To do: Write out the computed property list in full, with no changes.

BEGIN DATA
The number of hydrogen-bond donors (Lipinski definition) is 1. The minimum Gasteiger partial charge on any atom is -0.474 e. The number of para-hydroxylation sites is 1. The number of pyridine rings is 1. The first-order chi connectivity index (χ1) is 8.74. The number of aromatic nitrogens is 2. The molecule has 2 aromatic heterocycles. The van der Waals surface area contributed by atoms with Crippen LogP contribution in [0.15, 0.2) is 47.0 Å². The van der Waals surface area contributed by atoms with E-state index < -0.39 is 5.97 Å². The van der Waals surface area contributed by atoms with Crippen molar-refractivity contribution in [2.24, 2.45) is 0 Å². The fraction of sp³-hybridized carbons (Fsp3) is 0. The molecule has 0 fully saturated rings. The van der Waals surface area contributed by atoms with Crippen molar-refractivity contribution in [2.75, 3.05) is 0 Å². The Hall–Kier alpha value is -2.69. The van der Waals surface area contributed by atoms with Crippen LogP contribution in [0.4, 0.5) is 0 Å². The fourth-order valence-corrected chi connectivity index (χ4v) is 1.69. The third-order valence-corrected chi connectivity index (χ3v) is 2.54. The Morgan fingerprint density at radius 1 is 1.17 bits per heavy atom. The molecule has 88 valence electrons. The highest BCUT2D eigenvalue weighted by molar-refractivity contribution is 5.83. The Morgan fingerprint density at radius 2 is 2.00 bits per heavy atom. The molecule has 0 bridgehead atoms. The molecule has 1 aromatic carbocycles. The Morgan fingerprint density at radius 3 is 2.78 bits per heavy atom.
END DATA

The number of hydrogen-bond donors (Lipinski definition) is 1. The minimum Gasteiger partial charge on any atom is -0.474 e. The number of para-hydroxylation sites is 1. The number of pyridine rings is 1. The first-order chi connectivity index (χ1) is 8.74. The number of aromatic nitrogens is 2. The molecule has 2 aromatic heterocycles. The van der Waals surface area contributed by atoms with Crippen LogP contribution in [0.15, 0.2) is 47.0 Å². The van der Waals surface area contributed by atoms with E-state index < -0.39 is 5.97 Å². The van der Waals surface area contributed by atoms with Crippen molar-refractivity contribution in [2.24, 2.45) is 0 Å². The fraction of sp³-hybridized carbons (Fsp3) is 0. The molecule has 0 fully saturated rings. The van der Waals surface area contributed by atoms with Crippen molar-refractivity contribution in [2.75, 3.05) is 0 Å². The Hall–Kier alpha value is -2.69. The van der Waals surface area contributed by atoms with Crippen LogP contribution in [0.4, 0.5) is 0 Å². The fourth-order valence-corrected chi connectivity index (χ4v) is 1.69. The third-order valence-corrected chi connectivity index (χ3v) is 2.54. The Morgan fingerprint density at radius 1 is 1.17 bits per heavy atom. The molecule has 88 valence electrons. The highest BCUT2D eigenvalue weighted by molar-refractivity contribution is 5.83. The Morgan fingerprint density at radius 2 is 2.00 bits per heavy atom. The molecule has 0 bridgehead atoms. The molecule has 1 aromatic carbocycles. The Morgan fingerprint density at radius 3 is 2.78 bits per heavy atom.